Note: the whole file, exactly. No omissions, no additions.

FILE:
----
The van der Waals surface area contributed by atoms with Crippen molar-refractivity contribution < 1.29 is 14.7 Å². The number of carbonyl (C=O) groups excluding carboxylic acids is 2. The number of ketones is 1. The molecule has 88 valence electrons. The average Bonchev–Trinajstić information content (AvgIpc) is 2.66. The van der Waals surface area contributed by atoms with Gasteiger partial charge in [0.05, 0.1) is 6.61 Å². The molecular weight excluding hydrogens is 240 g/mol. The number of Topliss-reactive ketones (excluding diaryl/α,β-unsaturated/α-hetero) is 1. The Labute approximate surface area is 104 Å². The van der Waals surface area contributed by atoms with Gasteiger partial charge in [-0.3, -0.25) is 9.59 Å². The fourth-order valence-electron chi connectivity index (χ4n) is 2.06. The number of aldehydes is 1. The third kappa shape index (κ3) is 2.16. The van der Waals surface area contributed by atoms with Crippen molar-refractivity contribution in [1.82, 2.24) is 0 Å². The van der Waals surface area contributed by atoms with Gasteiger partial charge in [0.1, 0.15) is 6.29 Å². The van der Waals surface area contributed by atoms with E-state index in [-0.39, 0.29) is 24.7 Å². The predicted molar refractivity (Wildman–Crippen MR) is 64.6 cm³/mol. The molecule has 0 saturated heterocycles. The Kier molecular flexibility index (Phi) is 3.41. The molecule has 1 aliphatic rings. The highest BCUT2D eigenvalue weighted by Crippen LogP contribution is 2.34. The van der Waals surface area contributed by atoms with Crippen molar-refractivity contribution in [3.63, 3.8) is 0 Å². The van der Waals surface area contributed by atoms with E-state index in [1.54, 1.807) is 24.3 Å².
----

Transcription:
The van der Waals surface area contributed by atoms with Crippen molar-refractivity contribution < 1.29 is 14.7 Å². The number of carbonyl (C=O) groups excluding carboxylic acids is 2. The number of ketones is 1. The molecule has 88 valence electrons. The average Bonchev–Trinajstić information content (AvgIpc) is 2.66. The van der Waals surface area contributed by atoms with Gasteiger partial charge in [0.05, 0.1) is 6.61 Å². The molecular weight excluding hydrogens is 240 g/mol. The number of Topliss-reactive ketones (excluding diaryl/α,β-unsaturated/α-hetero) is 1. The Labute approximate surface area is 104 Å². The van der Waals surface area contributed by atoms with Gasteiger partial charge in [-0.3, -0.25) is 9.59 Å². The fourth-order valence-electron chi connectivity index (χ4n) is 2.06. The number of aldehydes is 1. The third kappa shape index (κ3) is 2.16. The van der Waals surface area contributed by atoms with Crippen molar-refractivity contribution in [1.82, 2.24) is 0 Å². The van der Waals surface area contributed by atoms with Gasteiger partial charge in [0.1, 0.15) is 6.29 Å². The van der Waals surface area contributed by atoms with E-state index in [-0.39, 0.29) is 24.7 Å². The predicted molar refractivity (Wildman–Crippen MR) is 64.6 cm³/mol. The molecule has 0 saturated heterocycles. The Kier molecular flexibility index (Phi) is 3.41. The molecule has 1 aliphatic rings. The highest BCUT2D eigenvalue weighted by Crippen LogP contribution is 2.34. The van der Waals surface area contributed by atoms with Crippen molar-refractivity contribution in [3.63, 3.8) is 0 Å². The van der Waals surface area contributed by atoms with E-state index in [1.54, 1.807) is 24.3 Å².